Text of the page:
I thought previously that the worst case of this scenario was the destruction of the grid. We have strung so much wire, which acts as an antenna for collecting the incoming electromagnetic energy of the eruption, that the storm will fry huge transformers and massive generators whose replacement will not be possible for at least three years. That’s not for all of them, that’s for one of them — it’s the length of time right now, in normal times, between order and delivery. (In a time, by the way, in which the factories have electricity.)

But wait, there’s more.

Among the facilities that will lose all electric power for a very long time will be the country’s 65 nuclear power plants and their 104 reactors. As we learned at Fukushima last year, a nuclear power plant that has no power cannot run the pumps that cool its reactors, and they are going to melt down and erupt massive amounts of radiation into their surroundings, which is to say 31 of our 50 states. These power plants are required to have backup generators to prevent such a catastrophe, with enough fuel to run them for one week.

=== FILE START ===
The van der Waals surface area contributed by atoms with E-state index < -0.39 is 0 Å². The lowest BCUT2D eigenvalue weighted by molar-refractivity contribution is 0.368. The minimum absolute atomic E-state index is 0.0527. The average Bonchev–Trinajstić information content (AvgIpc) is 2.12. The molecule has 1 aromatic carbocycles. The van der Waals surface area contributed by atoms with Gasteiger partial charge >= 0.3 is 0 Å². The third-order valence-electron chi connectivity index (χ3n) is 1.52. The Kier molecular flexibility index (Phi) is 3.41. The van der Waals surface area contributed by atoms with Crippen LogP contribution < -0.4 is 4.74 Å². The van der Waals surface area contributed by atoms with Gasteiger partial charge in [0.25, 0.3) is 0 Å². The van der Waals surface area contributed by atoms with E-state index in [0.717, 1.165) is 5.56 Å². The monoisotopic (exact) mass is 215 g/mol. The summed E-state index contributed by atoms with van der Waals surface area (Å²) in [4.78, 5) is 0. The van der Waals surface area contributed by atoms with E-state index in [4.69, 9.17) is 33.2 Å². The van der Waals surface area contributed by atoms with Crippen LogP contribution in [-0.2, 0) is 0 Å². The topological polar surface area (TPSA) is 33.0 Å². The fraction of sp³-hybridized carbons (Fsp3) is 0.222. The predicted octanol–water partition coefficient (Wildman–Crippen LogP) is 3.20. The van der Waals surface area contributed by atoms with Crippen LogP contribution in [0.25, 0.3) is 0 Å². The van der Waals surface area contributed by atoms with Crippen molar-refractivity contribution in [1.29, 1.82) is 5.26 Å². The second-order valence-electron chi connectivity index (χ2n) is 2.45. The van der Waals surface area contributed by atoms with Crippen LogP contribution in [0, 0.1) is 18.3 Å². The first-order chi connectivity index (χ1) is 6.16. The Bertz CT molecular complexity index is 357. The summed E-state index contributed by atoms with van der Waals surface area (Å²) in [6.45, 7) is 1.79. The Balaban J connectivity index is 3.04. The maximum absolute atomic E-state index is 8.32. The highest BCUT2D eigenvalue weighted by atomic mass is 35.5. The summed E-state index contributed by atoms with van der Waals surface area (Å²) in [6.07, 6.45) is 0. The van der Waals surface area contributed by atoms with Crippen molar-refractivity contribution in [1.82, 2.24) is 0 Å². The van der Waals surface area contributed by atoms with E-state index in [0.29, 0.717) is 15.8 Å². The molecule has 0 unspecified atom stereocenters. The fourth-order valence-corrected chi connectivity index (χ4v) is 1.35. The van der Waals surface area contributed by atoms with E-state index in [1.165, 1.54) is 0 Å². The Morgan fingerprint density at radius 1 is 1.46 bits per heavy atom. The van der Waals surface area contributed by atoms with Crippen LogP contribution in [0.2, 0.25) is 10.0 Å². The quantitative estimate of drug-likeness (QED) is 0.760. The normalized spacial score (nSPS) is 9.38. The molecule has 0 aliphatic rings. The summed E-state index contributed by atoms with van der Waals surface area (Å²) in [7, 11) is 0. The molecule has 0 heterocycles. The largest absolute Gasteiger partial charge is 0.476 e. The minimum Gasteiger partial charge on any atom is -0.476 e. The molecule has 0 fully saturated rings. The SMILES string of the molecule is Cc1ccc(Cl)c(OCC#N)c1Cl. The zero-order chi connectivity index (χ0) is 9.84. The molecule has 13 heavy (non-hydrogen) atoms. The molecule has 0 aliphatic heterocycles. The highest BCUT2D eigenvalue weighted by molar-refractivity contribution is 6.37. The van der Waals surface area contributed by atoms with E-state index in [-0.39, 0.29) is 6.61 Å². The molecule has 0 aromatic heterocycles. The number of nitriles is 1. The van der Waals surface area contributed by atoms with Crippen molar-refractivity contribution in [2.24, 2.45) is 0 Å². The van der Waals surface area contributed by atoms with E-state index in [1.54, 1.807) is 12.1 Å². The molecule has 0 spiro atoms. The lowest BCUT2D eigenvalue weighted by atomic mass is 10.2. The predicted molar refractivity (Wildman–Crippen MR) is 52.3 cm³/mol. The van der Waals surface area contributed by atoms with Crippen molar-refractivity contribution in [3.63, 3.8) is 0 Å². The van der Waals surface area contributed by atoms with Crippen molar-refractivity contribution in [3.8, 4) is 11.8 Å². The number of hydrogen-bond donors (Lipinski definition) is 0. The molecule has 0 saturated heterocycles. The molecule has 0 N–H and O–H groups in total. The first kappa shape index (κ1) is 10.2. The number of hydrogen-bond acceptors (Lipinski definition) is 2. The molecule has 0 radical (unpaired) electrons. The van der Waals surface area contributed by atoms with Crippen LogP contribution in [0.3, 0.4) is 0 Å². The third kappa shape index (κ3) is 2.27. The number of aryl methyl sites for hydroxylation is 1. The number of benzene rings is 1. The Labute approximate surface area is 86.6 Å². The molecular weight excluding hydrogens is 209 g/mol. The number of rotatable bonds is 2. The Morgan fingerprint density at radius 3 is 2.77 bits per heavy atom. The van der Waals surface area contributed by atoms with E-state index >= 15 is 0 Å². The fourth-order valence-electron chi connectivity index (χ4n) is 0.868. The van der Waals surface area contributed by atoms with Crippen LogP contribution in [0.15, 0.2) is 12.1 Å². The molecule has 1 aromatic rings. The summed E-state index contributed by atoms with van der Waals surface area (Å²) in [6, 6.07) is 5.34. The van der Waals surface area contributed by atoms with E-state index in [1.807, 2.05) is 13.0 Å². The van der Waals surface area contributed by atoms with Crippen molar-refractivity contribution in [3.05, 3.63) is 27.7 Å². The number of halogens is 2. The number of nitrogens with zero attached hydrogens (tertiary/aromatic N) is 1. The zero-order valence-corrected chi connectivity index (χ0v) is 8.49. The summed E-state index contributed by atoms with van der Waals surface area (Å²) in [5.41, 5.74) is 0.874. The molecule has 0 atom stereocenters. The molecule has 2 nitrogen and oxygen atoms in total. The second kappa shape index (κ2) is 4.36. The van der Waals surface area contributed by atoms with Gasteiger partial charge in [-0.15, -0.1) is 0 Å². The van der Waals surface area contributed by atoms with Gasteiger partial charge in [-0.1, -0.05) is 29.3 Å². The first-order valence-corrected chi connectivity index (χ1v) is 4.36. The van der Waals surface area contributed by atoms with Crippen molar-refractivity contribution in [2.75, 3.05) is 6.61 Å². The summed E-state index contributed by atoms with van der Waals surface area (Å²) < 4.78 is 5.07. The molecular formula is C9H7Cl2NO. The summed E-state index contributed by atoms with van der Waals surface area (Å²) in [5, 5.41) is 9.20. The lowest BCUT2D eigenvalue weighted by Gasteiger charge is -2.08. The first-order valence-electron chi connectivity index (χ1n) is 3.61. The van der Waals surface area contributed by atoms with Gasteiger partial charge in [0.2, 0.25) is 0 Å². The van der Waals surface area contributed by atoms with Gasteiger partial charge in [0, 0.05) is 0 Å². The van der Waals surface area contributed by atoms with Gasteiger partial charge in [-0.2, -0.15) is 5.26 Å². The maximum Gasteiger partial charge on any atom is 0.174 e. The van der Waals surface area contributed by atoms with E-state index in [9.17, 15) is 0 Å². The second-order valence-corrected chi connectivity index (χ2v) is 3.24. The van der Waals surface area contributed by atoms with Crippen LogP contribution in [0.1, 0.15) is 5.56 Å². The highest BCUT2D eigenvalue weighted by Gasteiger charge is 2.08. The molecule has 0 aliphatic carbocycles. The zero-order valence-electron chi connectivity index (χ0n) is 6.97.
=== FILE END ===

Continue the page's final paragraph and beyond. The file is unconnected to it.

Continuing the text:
Which means that one week after the magnificent aurora kicked off by the direct-hit CME, while we’re trying to deal with our fried electronics, dead satellites and disabled grid,  60 or so nuclear power plants will lose their ability to cool 100 or so reactors and the tanks holding the spent fuel rods. The reactors will heat up, boil off their water and start to melt down. The reactors will go first and fastest, but the spent fuel rods will eventually emit far more radiation because there are so many of them. Because we have been enjoying the power from nuclear power plants for over half a century without ever figuring out what we were going to do with their radioactive waste.